The Twins’ bullpen ranked second in the majors in reliever fWAR from August until the end of the season thanks in part to addition Sergio Romo and great performances from those aforementioned young relievers. Now the Twins have a solid core of Taylor Rogers, Trevor May, Tyler Duffey, Cody Stashak, and Zack Littell with an opportunity to mold their bullpen into something more.
3. The starting rotation is never complete
Perhaps no part of the team in 2019 was more in sync with the general plot of a Michael Bay movie than the starting rotation. At times it was flashy and awe-inspiring, at others it was dull and joyless. In total, it was a decent 5/10 that I would like to never see again.
From the start of the season until June, the Twins’ starting rotation was third in baseball with a 3.55 ERA, and while there were some peripherals that suggested regression, it seemed like they had the tools to succeed. There was a lull in the middle of the season and then from August onward the Twins ranked 19th in baseball by starting pitching ERA.
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Reasons for this included the Michael Pineda suspension, the regression of Martín Pérez, and the health issues Kyle Gibson faced. Jake Odorizzi and José Berríos remained anchors in the rotation, but the deck of starting pitching cards shuffled consistently. Devin Smeltzer, Lewis Thorpe, and Randy Dobnak did their best to glue it together down the stretch. Ultimately it was too little too late and the weakness reared its ugly head during the postseason, as Dobnak started Game 2 of the ALDS. It went quite poorly.
The Pineda suspension could not have been anticipated and was possibly the worst-case scenario for the rotation, but it brings us back to the eyebrow-raising decision made when the Twins did nothing before the trade deadline to upgrade a rotation that was starting to show signs of breaking down.
Not only that, but when the draft pick compensation was removed from Dallas Keuchel, the Twins decided to hold their ground. Not too long afterward, a quality starter quickly went from a luxury to a necessity. Going forward, the Twins should act more swiftly in regard to rotation concerns and build depth to handle such events.
4. Clubhouse chemistry is crucial
This one is about 70% speculation on my part simply because I have never been in the Twins clubhouse and have no clue what the personal relationships are like there. From watching the team play, listening to Rocco Baldelli and Nelson Cruz, and seeing how the players responded to adversity, however, it appears the 2019 Twins team was a close-knit bunch who got along quite well.
Contrast that with the 2018 team that employed two notably salty dogs in Lance Lynn and Logan Morrison, who both seemed none too pleased about how their respective free agencies went. Throw on top of that a few trades that saw some favorites leave town and, well, it seemed that the clubhouse chemistry was like oil and water.
This year, however, story after story poured out about how well the group got along and how cohesive they were on a day-to-day basis. From Rocco’s calm stoicism to Derek Shelton and “LAF” to Nelson Cruz’s naps and then to Marwin González facetiming Michael Pineda and Byron Buxton while celebrating the division title, each report indicated that this was a group playing together instead of for themselves and that may have been a major reason for success.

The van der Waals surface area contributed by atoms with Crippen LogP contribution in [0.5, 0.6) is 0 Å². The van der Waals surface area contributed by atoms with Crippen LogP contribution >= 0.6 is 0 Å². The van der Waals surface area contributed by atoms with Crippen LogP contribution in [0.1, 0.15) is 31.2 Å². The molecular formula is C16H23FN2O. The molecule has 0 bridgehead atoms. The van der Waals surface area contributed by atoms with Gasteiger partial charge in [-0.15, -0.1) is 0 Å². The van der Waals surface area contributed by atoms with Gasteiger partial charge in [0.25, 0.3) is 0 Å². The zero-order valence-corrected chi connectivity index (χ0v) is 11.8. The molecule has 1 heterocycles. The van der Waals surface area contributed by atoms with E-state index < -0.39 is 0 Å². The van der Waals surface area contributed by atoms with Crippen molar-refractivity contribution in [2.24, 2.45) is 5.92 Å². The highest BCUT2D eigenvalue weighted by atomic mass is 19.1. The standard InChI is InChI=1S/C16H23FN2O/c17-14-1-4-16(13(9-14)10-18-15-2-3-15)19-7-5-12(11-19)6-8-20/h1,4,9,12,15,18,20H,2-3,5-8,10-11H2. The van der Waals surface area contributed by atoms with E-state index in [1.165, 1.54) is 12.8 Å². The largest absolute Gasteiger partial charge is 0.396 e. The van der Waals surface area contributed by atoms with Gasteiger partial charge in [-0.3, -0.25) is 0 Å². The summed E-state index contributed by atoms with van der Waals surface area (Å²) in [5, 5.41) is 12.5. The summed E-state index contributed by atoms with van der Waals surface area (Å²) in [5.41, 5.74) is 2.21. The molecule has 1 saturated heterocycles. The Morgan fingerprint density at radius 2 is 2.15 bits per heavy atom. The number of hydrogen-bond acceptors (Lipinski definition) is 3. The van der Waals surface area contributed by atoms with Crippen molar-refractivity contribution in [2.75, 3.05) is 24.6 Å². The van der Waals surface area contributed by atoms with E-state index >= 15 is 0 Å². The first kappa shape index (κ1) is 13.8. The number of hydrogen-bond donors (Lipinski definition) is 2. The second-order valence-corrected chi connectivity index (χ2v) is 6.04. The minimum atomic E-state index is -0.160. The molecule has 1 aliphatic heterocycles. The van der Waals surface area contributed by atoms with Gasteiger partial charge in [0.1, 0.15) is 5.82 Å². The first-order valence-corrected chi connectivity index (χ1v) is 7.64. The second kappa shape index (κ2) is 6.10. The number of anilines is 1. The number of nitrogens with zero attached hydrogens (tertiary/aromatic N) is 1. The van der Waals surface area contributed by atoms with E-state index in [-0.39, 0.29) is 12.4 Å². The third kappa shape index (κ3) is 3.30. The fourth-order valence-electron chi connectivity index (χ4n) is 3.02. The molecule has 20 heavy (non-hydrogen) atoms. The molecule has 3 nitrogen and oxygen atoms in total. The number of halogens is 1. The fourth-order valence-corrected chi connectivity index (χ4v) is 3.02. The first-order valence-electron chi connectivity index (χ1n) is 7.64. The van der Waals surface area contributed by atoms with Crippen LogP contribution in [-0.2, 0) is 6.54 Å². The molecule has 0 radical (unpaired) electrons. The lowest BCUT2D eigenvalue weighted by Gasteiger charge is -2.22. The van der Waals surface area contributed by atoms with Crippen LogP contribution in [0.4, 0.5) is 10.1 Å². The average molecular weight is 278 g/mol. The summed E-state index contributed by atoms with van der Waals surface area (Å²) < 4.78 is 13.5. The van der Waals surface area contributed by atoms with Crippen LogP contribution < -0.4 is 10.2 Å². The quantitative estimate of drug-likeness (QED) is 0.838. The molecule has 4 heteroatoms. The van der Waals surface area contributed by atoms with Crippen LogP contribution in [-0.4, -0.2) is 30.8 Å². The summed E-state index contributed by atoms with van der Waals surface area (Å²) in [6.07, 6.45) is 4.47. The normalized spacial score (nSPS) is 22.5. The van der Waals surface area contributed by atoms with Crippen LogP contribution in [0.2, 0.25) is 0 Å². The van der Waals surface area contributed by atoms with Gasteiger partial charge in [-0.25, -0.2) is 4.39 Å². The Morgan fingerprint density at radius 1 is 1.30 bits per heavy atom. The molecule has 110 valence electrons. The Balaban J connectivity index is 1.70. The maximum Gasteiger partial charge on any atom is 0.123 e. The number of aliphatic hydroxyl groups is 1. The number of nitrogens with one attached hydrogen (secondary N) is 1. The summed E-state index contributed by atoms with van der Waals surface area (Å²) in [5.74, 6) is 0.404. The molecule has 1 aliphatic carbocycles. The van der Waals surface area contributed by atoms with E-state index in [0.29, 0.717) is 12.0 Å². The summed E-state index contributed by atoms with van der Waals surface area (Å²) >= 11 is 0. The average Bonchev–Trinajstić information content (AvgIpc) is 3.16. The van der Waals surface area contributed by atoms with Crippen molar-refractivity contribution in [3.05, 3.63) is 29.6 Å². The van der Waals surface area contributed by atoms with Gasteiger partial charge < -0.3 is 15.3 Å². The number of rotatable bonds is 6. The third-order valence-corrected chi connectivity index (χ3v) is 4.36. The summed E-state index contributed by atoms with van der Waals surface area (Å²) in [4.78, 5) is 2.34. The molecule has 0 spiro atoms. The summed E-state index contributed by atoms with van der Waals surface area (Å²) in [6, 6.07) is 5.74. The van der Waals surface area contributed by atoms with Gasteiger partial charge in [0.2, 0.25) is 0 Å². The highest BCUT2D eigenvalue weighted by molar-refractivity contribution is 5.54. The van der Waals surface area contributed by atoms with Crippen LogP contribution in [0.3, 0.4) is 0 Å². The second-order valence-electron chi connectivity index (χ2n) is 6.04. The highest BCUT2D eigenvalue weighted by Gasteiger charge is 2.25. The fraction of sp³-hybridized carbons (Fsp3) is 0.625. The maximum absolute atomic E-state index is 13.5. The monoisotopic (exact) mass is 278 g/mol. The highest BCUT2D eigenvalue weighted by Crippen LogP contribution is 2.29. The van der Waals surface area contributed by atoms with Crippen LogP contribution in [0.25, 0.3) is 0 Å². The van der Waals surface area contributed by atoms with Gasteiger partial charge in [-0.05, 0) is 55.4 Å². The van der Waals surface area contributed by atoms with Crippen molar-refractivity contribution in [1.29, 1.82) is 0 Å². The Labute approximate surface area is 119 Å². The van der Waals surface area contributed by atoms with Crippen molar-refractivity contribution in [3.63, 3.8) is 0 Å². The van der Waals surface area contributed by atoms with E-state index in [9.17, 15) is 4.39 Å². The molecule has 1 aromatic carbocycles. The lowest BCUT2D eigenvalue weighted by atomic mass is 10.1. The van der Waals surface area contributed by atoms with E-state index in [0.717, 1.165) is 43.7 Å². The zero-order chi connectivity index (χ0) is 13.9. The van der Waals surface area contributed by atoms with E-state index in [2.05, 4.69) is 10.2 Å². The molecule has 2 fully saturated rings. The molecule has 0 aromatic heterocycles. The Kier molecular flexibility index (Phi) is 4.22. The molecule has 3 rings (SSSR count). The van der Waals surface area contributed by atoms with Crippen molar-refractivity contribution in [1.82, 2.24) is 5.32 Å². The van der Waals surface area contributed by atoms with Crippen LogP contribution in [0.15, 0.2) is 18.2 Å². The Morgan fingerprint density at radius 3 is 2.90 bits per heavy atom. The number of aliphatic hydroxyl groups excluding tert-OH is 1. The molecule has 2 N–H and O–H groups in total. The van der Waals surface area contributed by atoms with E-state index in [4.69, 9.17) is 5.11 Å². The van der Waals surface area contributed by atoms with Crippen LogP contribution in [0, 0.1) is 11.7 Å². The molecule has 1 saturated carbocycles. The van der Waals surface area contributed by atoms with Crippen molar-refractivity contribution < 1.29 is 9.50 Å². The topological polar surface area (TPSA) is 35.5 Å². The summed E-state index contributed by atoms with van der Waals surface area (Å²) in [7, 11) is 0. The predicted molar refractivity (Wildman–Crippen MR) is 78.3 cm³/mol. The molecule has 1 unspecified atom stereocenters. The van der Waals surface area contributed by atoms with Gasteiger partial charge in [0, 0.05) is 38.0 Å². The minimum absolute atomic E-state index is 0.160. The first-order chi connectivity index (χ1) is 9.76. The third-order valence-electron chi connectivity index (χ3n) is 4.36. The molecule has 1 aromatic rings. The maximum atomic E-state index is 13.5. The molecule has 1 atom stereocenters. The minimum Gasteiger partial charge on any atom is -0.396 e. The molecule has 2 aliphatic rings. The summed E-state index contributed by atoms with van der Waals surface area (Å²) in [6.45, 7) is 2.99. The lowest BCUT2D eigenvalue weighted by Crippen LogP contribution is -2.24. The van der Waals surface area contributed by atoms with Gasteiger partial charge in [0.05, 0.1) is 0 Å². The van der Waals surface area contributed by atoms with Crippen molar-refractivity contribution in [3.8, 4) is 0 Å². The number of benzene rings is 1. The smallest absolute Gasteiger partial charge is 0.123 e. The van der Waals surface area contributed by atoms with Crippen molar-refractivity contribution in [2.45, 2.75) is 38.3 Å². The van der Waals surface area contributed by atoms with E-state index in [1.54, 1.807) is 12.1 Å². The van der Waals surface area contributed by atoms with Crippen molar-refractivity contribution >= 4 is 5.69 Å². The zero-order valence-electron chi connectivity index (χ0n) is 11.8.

Marwin called Big Mike! This team. #MnTwins
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Wherever this is stemming from, hopefully the team chemistry is systemic and something that continues even as old players leave and new players join.
Now armed with this knowledge, it will be interesting to see how the front office runs the off-season. I’d ask for more but we all know what hope brings us Minnesota sports fans.
Pérez suffered a similar in-season drop to Gibson, though the start to the ex-Ranger’s year was stronger. From June 1 to the end of the year, Pérez posted a 5.93 ERA, 5.17 FIP, and minus-1.54 WPA, though he never fell out of the starting rotation. As Kyle pointed out earlier this week, Pérez has a $500,000 buyout for the $7 million option year of his contract, and the Twins making that buyout is a move that should be expected.
Appearing in just nine games in 2019, Stewart finished the year with a 6.39 ERA and 6.06 FIP, allowing five home runs and walking eight while striking out 10. Despite the Twins cycling the back of their rotation throughout the summer, Stewart never started a game after May, and the organization moved him into a relief role where he continued to struggle. Although he pitched adequately in 2018, Stewart does not appear to be a player who has a role on the Twins moving forward; and even though he is just 25, it’s not implausible at all that the team moves on from the former fourth-overall pick.
Harper’s excellent spring was a wonderful story, his earning a spot on the 25-man roster was even better, and the start to his season appeared the capstone. But as more teams saw Harper’s curveballs, opponents began to hit them, and Harper was eventually dropped from the active roster, before being brought back as part of September call-ups. As Harper has been reassigned to the minors and was 30 years old during his rookie season, it’s arguable that the Twins will move on from him in an attempt to go younger at the bullpen. However, it’s also possible that the team hopes he returns to his spring form. If nothing else, it only costs a 40-man roster spot at this point to see. (Harper is the player on the list I’m least sure about.)